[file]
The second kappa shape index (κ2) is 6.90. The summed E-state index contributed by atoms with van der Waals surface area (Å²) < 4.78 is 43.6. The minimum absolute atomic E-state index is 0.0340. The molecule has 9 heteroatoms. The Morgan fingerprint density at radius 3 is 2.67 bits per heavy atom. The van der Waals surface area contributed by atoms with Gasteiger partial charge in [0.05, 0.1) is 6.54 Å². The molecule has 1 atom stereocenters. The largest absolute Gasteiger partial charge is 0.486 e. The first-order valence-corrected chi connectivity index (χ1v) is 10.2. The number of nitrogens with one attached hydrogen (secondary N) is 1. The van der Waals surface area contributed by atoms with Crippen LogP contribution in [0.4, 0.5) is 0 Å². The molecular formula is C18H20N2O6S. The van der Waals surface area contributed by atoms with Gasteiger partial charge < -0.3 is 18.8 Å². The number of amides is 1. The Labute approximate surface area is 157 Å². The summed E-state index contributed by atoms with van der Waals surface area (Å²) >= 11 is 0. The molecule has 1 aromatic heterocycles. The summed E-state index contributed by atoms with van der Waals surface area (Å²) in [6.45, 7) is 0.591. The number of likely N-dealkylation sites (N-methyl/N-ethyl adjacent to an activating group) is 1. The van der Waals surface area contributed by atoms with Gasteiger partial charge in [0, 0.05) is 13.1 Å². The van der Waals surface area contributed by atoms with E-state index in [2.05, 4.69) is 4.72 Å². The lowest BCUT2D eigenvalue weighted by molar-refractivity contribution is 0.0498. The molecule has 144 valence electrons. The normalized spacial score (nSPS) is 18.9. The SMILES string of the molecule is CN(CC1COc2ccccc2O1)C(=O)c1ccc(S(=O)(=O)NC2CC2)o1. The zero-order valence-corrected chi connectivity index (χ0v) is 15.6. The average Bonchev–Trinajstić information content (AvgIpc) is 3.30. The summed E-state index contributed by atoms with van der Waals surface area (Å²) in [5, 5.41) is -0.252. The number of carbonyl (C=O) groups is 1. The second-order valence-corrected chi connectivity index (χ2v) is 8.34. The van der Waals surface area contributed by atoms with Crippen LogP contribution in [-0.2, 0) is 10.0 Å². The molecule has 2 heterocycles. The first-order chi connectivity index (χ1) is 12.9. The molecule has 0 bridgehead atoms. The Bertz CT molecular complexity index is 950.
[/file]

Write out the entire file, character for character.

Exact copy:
The second kappa shape index (κ2) is 6.90. The summed E-state index contributed by atoms with van der Waals surface area (Å²) < 4.78 is 43.6. The minimum absolute atomic E-state index is 0.0340. The molecule has 9 heteroatoms. The Morgan fingerprint density at radius 3 is 2.67 bits per heavy atom. The van der Waals surface area contributed by atoms with Gasteiger partial charge in [0.05, 0.1) is 6.54 Å². The molecule has 1 atom stereocenters. The largest absolute Gasteiger partial charge is 0.486 e. The first-order valence-corrected chi connectivity index (χ1v) is 10.2. The number of nitrogens with one attached hydrogen (secondary N) is 1. The van der Waals surface area contributed by atoms with Crippen LogP contribution in [0.4, 0.5) is 0 Å². The molecular formula is C18H20N2O6S. The van der Waals surface area contributed by atoms with Gasteiger partial charge < -0.3 is 18.8 Å². The number of amides is 1. The Labute approximate surface area is 157 Å². The summed E-state index contributed by atoms with van der Waals surface area (Å²) >= 11 is 0. The molecule has 1 aromatic heterocycles. The summed E-state index contributed by atoms with van der Waals surface area (Å²) in [6.45, 7) is 0.591. The number of likely N-dealkylation sites (N-methyl/N-ethyl adjacent to an activating group) is 1. The van der Waals surface area contributed by atoms with Gasteiger partial charge in [0, 0.05) is 13.1 Å². The van der Waals surface area contributed by atoms with E-state index in [2.05, 4.69) is 4.72 Å². The lowest BCUT2D eigenvalue weighted by molar-refractivity contribution is 0.0498. The molecule has 144 valence electrons. The normalized spacial score (nSPS) is 18.9. The SMILES string of the molecule is CN(CC1COc2ccccc2O1)C(=O)c1ccc(S(=O)(=O)NC2CC2)o1. The zero-order valence-corrected chi connectivity index (χ0v) is 15.6. The average Bonchev–Trinajstić information content (AvgIpc) is 3.30. The summed E-state index contributed by atoms with van der Waals surface area (Å²) in [5, 5.41) is -0.252. The number of carbonyl (C=O) groups is 1. The second-order valence-corrected chi connectivity index (χ2v) is 8.34. The van der Waals surface area contributed by atoms with Crippen LogP contribution in [-0.2, 0) is 10.0 Å². The molecule has 2 heterocycles. The first-order chi connectivity index (χ1) is 12.9. The molecule has 0 bridgehead atoms. The Bertz CT molecular complexity index is 950.